The spectators were prohibited from bringing their own snacks and drinks; smaller cups with a capacity of 300ml were costly and not easily accessible within the premises. Despite the intense heat, pyrotechnics were still used during Swift’s rendition of Bad Blood. Journalist Marcella Ramos described the experience as “hellish” due to the intense visual and heat sensations.
On Thursday, Time For Fun’s CEO Serafim Abreu released a video statement in which he acknowledged that the company could have implemented more actions in light of the heat and offered apologies to attendees of the concert. He also shared his sadness over Benevides’s passing and stated that the company is available to support her family in any way necessary.
Anita Carvalho, director of the Music Rio Academy, a school specializing in music and entertainment business, stated that in these circumstances, the entertainment industry must come to terms with the fact that the show cannot always continue. She also added that it would have been appropriate for the producer to delay or cancel the event, as it was clear that no one was prepared for such extreme heat.
Carvalho stated: “I am confident that [this show] will be a pivotal moment for the events industry.”
Nathalia Valladares, an enthusiastic attendee of concerts, holds tickets to attend performances by Paul McCartney in December and McFly next year. She believes that even Brazil’s famously passionate fans, who are known for waiting in long lines to secure the best spot at a show, will need to adjust. “I couldn’t believe it when I saw people wearing boots and gloves at Swift’s Friday show,” said the 33-year-old designer.
Armond is optimistic that the severity of Brazil’s current heatwave, following closely after another scorching period in September, will serve as a wake-up call for both government officials and the public to recognize the silent threat of high temperatures and the pressing nature of the issue. While a powerful El Niño event can partially explain the intense heat, Armond believes there are clear signs that climate change played a role.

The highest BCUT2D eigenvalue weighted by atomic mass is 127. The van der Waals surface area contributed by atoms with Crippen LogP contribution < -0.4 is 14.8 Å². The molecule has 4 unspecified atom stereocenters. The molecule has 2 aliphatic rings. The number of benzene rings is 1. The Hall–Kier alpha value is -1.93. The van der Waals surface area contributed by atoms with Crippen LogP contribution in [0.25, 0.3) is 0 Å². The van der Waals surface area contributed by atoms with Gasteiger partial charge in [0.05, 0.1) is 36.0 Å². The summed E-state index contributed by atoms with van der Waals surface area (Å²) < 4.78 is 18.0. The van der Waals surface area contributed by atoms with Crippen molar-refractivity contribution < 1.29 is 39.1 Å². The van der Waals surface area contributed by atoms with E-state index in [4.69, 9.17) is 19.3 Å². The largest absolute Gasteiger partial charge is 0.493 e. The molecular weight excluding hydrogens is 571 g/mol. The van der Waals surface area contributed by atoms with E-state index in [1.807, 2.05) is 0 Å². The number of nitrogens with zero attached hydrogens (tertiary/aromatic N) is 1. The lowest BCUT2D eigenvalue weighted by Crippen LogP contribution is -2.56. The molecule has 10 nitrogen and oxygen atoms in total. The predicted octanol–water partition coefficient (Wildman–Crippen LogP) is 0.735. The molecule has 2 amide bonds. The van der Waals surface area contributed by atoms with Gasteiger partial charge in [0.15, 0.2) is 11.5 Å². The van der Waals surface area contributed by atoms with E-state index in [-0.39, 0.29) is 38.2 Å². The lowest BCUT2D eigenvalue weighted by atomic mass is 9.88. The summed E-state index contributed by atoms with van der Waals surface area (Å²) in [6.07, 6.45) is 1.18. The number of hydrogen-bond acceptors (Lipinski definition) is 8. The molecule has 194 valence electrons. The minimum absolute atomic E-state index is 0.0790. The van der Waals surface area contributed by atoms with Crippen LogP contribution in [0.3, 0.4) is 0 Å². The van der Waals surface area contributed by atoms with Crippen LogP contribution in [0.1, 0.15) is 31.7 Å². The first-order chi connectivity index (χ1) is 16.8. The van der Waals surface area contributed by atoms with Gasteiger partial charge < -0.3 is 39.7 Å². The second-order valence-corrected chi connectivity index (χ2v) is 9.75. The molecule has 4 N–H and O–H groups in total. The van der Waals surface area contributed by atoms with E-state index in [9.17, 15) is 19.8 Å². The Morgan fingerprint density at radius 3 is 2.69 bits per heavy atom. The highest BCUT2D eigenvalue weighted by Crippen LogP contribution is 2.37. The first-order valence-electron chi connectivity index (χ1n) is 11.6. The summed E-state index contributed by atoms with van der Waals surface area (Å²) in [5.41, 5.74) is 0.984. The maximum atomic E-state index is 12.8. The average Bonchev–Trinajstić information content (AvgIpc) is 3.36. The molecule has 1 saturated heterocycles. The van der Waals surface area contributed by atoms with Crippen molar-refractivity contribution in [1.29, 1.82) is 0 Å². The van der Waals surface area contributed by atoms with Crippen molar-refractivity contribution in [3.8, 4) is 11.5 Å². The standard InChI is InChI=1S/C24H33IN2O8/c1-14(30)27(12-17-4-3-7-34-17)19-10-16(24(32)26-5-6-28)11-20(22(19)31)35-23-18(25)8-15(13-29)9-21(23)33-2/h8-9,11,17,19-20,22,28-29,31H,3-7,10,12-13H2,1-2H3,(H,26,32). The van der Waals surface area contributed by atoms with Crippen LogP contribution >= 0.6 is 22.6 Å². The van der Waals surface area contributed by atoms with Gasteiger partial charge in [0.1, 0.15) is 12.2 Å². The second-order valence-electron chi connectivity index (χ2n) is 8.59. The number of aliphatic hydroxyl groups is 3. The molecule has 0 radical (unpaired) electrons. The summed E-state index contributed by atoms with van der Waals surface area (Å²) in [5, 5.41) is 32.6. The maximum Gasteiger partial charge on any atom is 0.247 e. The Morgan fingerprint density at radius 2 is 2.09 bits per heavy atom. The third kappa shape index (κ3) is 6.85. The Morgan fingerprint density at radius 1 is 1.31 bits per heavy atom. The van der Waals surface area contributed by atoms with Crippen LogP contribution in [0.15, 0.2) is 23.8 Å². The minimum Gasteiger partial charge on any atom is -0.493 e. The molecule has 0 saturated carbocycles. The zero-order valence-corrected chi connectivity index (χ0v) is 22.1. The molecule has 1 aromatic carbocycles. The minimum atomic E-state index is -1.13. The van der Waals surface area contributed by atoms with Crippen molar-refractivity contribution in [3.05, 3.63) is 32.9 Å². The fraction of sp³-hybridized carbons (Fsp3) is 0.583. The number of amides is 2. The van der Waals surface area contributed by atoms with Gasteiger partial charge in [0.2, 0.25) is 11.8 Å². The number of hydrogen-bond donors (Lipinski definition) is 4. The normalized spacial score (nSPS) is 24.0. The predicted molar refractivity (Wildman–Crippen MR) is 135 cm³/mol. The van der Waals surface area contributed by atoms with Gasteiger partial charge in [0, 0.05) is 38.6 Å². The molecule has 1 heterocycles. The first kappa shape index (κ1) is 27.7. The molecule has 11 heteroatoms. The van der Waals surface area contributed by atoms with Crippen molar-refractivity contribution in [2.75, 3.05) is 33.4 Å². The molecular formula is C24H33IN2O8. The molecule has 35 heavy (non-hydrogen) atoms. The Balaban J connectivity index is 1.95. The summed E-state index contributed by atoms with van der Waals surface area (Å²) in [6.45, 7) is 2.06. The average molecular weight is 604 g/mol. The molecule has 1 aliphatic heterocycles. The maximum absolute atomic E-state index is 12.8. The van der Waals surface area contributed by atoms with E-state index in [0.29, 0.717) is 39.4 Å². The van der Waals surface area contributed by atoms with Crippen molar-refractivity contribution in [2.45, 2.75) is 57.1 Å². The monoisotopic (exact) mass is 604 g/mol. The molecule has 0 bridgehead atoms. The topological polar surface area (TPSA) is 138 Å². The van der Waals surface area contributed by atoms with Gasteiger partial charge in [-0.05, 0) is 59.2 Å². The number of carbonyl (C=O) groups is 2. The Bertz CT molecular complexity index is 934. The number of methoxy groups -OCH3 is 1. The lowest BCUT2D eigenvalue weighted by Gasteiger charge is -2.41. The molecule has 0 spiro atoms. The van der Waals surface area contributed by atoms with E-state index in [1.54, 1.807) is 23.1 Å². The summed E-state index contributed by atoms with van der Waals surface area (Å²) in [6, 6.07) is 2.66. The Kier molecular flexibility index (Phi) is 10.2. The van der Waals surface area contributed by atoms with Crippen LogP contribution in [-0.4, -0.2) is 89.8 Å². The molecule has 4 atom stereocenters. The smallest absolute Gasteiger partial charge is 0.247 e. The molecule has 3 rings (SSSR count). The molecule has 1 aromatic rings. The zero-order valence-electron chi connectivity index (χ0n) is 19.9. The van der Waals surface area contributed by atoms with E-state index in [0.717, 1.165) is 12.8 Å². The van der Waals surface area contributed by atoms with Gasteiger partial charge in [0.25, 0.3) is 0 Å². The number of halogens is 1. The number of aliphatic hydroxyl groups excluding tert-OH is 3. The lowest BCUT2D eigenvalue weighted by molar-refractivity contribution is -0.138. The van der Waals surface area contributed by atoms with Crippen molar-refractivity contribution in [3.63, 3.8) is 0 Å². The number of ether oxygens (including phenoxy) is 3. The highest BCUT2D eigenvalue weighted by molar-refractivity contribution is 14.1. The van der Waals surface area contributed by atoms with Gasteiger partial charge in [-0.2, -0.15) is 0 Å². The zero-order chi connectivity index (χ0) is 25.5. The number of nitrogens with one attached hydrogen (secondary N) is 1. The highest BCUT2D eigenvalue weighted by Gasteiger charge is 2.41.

Brazil is by no means the only country facing these heat-related considerations, however. Various concerts were cancelled earlier this year in Phoenix, as the US city experienced its hottest and deadliest summer ever. Elsewhere in South America, festivals held during two separate heatwaves in Argentina and Chile saw people faint, artists pause their shows, and criticism of inadequate infrastructure for the heat.
In 2022, data analysis by Yard revealed that Swift’s private jet emitted the highest amount of CO2 among all celebrities when not on tour. This has sparked criticism from US observers who accuse her of not addressing the abnormal heat and raises concerns about the role of influential pop stars in communicating about the climate crisis.
According to Armond, a climate expert, the effects of climate change are not limited to abstract areas of our lives. It also impacts our leisure activities, such as exercise and attending live music events.